Trinity Students: November Water Reduction

When Trinity's Director of Facility Services, Tim Connelly, started taking a hard look at water usage in 2007, he saw that there was room to improve. "Water usage is the biggest challenge to campus sustainability -- we use such large volumes of water, and so often we fail to think of how we are using it -- and how it adds up," says Connelly. Since then, he and his team have worked to find innovative ways to use less, resulting in a significant savings in water use and operating costs. 

In 2011, facilities staff found willing allies in their campaign to save resources when Trinity students approached administration to team up in a UofT wide challenge to see which college could reduce their water usage the most over a month, and thanks to this student and staff partnership, Trinity was the winner. Katie MacDonald is just one of the students leading the charge to save on water. "Working to change student behaviour is a challenging task, but once students realize that simple changes -- such as turning off the shower when applying shampoo -- make big differences, it is amazing what they can do collectively."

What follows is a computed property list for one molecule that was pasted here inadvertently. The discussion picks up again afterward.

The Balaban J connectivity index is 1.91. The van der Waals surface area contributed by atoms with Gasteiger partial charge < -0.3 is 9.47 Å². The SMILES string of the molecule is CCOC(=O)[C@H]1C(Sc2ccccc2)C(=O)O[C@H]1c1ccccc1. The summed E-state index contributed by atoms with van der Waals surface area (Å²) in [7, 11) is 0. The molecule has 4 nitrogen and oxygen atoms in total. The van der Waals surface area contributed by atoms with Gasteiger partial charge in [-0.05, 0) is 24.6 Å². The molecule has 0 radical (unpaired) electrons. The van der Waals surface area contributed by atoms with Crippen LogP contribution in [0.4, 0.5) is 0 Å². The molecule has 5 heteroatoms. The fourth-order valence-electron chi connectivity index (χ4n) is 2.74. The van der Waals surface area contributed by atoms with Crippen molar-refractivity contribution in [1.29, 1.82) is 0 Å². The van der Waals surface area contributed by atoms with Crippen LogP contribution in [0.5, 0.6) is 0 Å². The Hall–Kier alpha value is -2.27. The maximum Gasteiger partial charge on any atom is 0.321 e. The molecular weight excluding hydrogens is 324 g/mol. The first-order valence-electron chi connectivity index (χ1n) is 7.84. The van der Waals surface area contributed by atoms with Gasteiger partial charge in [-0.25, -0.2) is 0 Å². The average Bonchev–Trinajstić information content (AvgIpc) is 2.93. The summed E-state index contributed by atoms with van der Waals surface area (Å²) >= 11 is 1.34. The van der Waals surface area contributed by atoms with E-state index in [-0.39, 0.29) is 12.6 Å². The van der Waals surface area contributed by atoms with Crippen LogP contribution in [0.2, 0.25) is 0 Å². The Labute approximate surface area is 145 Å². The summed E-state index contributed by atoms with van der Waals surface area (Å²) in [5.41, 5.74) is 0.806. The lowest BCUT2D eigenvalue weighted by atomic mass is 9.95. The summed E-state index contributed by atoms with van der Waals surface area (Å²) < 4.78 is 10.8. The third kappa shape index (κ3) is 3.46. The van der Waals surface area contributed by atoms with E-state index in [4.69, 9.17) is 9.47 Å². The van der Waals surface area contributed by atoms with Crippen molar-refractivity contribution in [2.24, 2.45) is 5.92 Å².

Connelly agrees, "I believe that changing behaviour is the most important thing, and while this can sometimes be the hardest thing to do, it is critical if we want to see meaningful change."

Trinity students and the Trinity College Environment Society have continued to challenge themselves to reduce water usage and for the last two years, they have begun a November "Trinity vs. St. Hilda's challenge." Thanks to this and other on-going initiatives College wide, Trinity's November water usage has dropped by nearly 37% since 2007 and this month looks on track to save 6.5% over last November. 

"The focus now is on facilitating a lasting connection between sustainability and students," says Connelly, "because students determine the culture, and the usage of the utilities we are trying to conserve. This not only improves our water footprint, but also our bottom line."